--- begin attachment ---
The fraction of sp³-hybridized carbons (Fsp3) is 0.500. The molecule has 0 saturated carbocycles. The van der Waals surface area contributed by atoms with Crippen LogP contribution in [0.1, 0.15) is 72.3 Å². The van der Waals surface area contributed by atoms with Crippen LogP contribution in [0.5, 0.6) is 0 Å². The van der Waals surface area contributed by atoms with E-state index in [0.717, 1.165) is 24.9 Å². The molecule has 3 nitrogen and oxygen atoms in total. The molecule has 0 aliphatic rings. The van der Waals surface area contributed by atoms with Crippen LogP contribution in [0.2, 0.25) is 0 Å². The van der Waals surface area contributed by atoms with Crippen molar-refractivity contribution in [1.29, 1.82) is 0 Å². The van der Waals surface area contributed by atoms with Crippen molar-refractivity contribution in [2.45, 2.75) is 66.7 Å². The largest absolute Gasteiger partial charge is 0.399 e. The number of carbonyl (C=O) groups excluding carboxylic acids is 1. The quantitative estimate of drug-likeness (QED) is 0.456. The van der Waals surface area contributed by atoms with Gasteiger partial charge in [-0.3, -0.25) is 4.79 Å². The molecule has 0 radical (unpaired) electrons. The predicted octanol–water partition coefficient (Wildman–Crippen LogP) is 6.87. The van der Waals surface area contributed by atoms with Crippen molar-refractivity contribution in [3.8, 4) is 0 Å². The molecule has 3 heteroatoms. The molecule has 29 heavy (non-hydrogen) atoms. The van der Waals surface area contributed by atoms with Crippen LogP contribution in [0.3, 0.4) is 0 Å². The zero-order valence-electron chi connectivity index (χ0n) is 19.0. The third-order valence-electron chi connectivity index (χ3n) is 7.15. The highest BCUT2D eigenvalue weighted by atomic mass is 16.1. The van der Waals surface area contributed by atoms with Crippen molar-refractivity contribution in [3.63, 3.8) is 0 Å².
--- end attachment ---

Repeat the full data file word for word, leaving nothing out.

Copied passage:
The fraction of sp³-hybridized carbons (Fsp3) is 0.500. The molecule has 0 saturated carbocycles. The van der Waals surface area contributed by atoms with Crippen LogP contribution in [0.1, 0.15) is 72.3 Å². The van der Waals surface area contributed by atoms with Crippen LogP contribution in [0.5, 0.6) is 0 Å². The van der Waals surface area contributed by atoms with E-state index in [0.717, 1.165) is 24.9 Å². The molecule has 3 nitrogen and oxygen atoms in total. The molecule has 0 aliphatic rings. The van der Waals surface area contributed by atoms with Crippen LogP contribution in [0.2, 0.25) is 0 Å². The van der Waals surface area contributed by atoms with Crippen molar-refractivity contribution in [1.29, 1.82) is 0 Å². The van der Waals surface area contributed by atoms with Crippen molar-refractivity contribution in [2.45, 2.75) is 66.7 Å². The largest absolute Gasteiger partial charge is 0.399 e. The number of carbonyl (C=O) groups excluding carboxylic acids is 1. The quantitative estimate of drug-likeness (QED) is 0.456. The van der Waals surface area contributed by atoms with Gasteiger partial charge in [-0.3, -0.25) is 4.79 Å². The molecule has 0 radical (unpaired) electrons. The predicted octanol–water partition coefficient (Wildman–Crippen LogP) is 6.87. The van der Waals surface area contributed by atoms with Crippen molar-refractivity contribution in [3.8, 4) is 0 Å². The molecule has 3 heteroatoms. The molecule has 29 heavy (non-hydrogen) atoms. The van der Waals surface area contributed by atoms with Crippen LogP contribution in [0.3, 0.4) is 0 Å². The zero-order valence-electron chi connectivity index (χ0n) is 19.0. The third-order valence-electron chi connectivity index (χ3n) is 7.15. The highest BCUT2D eigenvalue weighted by atomic mass is 16.1. The van der Waals surface area contributed by atoms with Crippen molar-refractivity contribution in [3.63, 3.8) is 0 Å².